THE EPIDEMIOLOGY OF SEVERE PSYCHIATRIC DISORDERS: IS IT TIME TO PUT THE
It is known that some infectious agents can cause brain diseases
indistinguishable from schizophrenia and manic-depressive illness.
Epidemiological aspects, including winter-spring birth, urban birth, and
migration as risk factors, are also compatible with an infectious cause.
Pet cats are known to carry many infectious agents that can be transmitted to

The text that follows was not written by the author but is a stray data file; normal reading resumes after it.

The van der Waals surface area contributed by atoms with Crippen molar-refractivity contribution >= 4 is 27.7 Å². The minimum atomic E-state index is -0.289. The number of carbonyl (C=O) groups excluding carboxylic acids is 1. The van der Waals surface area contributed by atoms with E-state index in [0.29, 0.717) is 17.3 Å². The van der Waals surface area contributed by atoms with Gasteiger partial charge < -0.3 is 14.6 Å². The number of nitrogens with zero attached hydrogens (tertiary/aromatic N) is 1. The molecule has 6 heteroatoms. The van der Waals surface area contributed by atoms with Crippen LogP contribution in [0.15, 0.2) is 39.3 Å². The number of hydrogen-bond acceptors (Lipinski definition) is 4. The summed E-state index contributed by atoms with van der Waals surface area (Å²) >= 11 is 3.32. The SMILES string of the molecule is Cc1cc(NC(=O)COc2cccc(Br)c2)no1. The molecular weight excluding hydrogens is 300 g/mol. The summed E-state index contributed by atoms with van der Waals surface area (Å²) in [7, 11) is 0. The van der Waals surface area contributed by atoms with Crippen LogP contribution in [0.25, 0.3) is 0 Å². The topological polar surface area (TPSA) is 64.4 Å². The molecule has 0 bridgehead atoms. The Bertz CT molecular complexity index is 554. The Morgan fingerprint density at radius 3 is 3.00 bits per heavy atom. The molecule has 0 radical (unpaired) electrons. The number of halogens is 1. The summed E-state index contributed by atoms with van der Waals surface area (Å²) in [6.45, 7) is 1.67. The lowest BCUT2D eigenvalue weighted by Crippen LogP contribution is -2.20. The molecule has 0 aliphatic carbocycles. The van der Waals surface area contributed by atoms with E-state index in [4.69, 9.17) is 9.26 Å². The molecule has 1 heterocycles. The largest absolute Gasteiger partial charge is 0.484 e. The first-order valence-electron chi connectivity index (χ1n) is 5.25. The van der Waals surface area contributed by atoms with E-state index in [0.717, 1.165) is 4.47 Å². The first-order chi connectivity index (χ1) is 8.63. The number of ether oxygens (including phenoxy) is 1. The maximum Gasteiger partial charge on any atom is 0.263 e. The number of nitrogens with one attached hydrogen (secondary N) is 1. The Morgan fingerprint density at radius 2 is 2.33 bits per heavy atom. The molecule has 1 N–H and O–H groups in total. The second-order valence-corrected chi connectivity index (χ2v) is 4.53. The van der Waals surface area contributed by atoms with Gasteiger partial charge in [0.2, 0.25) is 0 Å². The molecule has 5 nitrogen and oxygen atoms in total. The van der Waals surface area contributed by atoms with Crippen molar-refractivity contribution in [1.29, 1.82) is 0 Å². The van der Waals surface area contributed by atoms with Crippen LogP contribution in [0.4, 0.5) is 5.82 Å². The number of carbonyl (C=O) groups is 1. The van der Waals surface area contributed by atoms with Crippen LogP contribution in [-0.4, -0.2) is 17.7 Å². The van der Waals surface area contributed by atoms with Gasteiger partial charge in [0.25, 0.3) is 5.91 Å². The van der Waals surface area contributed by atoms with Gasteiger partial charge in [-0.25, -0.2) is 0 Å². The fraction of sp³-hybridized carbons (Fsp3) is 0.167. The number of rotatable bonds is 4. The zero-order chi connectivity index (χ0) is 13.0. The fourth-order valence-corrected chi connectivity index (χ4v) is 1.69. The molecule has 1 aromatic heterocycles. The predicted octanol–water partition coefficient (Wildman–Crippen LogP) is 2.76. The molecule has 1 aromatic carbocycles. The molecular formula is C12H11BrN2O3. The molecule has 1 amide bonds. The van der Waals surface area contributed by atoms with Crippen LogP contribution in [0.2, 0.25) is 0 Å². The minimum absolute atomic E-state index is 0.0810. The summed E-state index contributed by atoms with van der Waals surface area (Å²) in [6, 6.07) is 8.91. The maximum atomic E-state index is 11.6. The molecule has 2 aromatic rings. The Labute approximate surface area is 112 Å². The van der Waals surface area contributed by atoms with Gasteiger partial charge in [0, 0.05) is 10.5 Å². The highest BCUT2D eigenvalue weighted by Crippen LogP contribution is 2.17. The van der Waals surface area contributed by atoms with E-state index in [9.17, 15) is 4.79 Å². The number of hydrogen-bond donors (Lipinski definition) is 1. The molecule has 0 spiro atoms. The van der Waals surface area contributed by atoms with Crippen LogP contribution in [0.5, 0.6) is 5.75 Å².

humans; two studies have demonstrated that individuals with schizophrenia and
manic-depressive illness as compared to well controls have had greater exposure
to cats in childhood. Toxoplasmosis is especially interesting because it
has been reported to affect personality traits and to occasionally cause
schizophrenia-like symptoms. Toxoplasmosis has also been found to affect
neurotransmitters in animal studies. Furthermore, antipsychotic drugs are
known to “have lethal effects on protozoa.” Most importantly,
increased antibodies to toxoplasmosis have been found in the sera of individuals
with schizophrenia and manic-depressive illness. The critical variables
whether toxoplasmosis causes these illnesses may be the timing of the primary